By Charles Jay
The return of Tiger Woods will have to be delayed for a little longer. How long? Frankly, that’s anybody’s guess.
Woods, who had announced his return to PGA Tour golf after about fourteen months to play in the Safeway Open, told his public late Monday that he won’t be playing after all.
This just in – they will be playing the tournament anyway.
Woods explained that he is “too vulnerable” right now to take part. Of course, we are not talking from an emotional standpoint; he obviously feels he is not over his back surgeries enough to get out there and compete against a genuine PGA field.
Nick Faldo, who knows a little about this game, since he has won six major championships, has expressed some doubt as to whether Tiger will be back anytime soon.
“Everything is stacking up against him now,” Faldo says.” Physically, mentally and obviously competing.”
Tiger also will be absent from the Turkish Airlines Open. In an official statement, he said ” I practiced the last several days in California, but after a lot of hours, I knew I wasn’t ready to compete against the best golfers in the world. I will continue to work hard, and plan to play at my foundation’s event, the Hero World Challenge, in Albany.”
That event will take place November 29 through December 4 in the Bahamas.
It is highly unlikely that Woods, with such a long layoff, would have been among the favorites to win the Safeway according to the golf betting odds at America’s Bookie. But it would have been interesting to see him in the matchups.
The way it stands right now, Paul Casey is the favorite at +850, followed by Matt Kuchar at +1000, with last year’s winner, Emiliano Grillo, at +1400 and Phil Mickelson priced at +1550.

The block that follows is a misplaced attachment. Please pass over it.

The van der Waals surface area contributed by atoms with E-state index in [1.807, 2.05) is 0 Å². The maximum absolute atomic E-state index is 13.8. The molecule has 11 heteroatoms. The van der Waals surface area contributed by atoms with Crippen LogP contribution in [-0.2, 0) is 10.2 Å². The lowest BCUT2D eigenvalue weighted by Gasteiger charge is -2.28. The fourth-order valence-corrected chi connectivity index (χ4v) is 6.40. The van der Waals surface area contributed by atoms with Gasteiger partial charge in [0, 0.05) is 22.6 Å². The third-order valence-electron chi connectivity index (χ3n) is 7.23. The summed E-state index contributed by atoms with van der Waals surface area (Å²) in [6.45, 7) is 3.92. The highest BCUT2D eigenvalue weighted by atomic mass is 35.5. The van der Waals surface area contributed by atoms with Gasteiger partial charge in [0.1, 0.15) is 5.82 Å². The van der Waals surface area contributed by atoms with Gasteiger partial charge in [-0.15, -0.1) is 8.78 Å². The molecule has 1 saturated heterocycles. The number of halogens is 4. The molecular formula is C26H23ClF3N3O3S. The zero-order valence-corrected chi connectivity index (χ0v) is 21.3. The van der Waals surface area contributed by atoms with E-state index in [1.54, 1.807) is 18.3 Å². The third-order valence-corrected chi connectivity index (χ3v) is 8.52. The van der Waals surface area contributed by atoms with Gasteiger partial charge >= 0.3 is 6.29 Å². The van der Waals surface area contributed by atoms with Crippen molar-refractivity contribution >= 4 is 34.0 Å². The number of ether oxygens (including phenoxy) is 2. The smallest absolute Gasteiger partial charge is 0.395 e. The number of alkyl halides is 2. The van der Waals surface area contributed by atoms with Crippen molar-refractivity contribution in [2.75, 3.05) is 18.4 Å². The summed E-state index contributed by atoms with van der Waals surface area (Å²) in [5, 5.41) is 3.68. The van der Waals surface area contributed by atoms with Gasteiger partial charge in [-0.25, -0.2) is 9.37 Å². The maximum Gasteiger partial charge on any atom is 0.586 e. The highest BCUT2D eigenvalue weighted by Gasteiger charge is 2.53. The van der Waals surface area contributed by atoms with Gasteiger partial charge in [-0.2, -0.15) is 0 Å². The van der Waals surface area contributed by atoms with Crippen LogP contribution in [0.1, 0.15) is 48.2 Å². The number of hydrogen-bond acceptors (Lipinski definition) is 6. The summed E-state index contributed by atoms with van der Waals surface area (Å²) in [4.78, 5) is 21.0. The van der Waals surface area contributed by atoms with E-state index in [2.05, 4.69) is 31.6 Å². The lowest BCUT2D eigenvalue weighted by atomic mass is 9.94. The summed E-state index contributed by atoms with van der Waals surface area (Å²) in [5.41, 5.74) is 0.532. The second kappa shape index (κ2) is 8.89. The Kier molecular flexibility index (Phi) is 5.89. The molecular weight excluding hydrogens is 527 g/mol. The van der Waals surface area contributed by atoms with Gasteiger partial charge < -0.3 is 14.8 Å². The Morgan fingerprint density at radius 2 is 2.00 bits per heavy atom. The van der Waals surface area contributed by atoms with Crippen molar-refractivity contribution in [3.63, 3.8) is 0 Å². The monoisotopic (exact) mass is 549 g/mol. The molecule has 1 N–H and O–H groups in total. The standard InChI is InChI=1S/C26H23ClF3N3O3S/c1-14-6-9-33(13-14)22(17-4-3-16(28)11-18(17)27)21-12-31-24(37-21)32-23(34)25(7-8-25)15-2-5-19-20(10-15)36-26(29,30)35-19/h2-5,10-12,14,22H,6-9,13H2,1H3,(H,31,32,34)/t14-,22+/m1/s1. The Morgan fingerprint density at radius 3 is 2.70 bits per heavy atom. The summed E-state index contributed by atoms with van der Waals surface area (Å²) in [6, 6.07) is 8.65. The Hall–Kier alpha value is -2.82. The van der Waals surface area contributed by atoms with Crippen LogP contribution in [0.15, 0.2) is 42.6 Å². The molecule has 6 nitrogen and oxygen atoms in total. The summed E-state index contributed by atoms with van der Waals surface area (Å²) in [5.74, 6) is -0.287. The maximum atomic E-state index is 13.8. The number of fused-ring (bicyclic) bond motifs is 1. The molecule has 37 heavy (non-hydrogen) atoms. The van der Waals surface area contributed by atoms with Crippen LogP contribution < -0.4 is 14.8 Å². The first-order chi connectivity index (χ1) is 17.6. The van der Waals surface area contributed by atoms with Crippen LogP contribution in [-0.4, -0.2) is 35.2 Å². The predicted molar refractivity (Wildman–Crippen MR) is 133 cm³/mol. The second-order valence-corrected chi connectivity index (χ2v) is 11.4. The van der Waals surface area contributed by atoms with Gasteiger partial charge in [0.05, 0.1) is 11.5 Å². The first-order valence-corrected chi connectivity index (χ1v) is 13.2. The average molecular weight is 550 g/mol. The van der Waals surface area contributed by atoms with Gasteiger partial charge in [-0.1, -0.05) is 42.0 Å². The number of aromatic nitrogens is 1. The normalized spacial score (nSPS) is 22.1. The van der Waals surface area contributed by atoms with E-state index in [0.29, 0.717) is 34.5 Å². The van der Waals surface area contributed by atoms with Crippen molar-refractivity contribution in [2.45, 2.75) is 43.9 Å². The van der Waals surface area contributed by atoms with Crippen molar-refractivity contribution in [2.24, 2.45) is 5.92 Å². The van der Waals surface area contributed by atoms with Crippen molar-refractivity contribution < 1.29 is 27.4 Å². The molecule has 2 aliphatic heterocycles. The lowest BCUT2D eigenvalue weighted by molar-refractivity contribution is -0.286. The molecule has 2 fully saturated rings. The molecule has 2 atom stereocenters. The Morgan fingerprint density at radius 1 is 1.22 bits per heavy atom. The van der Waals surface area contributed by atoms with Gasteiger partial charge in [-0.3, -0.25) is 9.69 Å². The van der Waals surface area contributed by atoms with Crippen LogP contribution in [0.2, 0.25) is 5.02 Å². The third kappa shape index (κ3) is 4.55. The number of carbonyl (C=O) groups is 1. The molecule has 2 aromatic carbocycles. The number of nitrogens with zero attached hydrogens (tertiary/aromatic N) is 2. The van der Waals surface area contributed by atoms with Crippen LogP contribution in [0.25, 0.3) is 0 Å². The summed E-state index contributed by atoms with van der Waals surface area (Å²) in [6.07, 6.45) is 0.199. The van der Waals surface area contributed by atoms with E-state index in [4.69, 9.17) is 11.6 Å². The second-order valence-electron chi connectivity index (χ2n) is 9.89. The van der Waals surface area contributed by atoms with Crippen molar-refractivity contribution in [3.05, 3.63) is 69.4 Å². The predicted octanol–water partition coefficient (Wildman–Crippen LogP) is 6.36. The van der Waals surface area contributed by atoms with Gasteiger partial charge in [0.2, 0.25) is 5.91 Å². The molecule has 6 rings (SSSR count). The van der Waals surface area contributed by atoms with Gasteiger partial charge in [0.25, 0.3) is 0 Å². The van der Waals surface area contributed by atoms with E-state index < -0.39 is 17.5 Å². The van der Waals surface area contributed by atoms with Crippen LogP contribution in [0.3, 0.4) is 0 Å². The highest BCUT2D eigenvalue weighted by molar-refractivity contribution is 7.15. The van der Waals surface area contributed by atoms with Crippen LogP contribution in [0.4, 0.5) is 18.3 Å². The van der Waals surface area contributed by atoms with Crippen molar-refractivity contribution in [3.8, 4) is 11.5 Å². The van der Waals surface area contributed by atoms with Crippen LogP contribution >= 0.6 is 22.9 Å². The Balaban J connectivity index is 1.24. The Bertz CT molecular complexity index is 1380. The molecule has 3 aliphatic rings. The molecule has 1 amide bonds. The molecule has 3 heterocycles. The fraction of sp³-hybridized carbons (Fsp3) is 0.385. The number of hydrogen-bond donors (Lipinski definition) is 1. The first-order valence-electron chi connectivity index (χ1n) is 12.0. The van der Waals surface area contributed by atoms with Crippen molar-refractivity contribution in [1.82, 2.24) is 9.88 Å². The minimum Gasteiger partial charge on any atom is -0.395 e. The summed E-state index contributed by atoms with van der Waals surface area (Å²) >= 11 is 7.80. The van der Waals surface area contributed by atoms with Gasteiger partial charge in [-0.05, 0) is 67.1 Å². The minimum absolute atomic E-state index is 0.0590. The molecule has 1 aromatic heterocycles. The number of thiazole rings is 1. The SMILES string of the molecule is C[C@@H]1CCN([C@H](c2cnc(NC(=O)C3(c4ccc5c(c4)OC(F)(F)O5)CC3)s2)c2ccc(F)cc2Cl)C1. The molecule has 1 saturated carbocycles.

In the individual matchups, Casey is a -120 / +100 favorite over Kuchar and a -145 / +125 choice over Mickelson, who is also a -125 / +105 underdog to Kuchar. There are a number of players in this field who have won majors, including Lucas Glover, Stewart Cink, Webb Simpson and Keegan Bradley, but generally this is not an event that draws a very deep field. That is why the appearance of Tiger was so significant.
It is pretty tough to make the case against Casey, who was absolutely outstanding in the events that made up the FedEx Cup playoffs. He didn’t win any of them, but he was second at the Deutsche Bank Championship, second in the BMW Championship and fourth in the Tour Championship. So he has something of a hot hand, and it is obvious that the 12th-ranked Casey is going to Napa in an effort to keep that momentum going against a decidedly weaker field.
Kuchar is one of the major obstacles for him to overcome. He was the bronze medalist in the Olympics, and just came back from competing in the Ryder Cup. Mickelson, who was supposed to be a pairing with Tiger on the first two days, was also a participant in that Ryder Cup. He is getting up there in age (46), but had enough in the tank for a second-place finish at the 2016 British Open.
Grillo was an interesting story last year, as he won the Web.com Tour Championship (formerly known as the Ben Hogan Tour and the Nike Tour) one week and then his first PGA Tour title the next (in this event). And he was able to handle the pressure of a playoff to boot, as he beat Kevin Na. He was the runner-up in the Barclays and 11th overall in the FedEx Cup standings, so he is hardly cold coming in. We like this rising star at +1400 to defend his title, and we will gladly take him in his matchup against Justin Thomas, where he is -120.
As for Tiger, we will keep our eye on him, because he is most certainly not closing the book on things.
“I’m close, he says, “and I won’t stop until I get there.”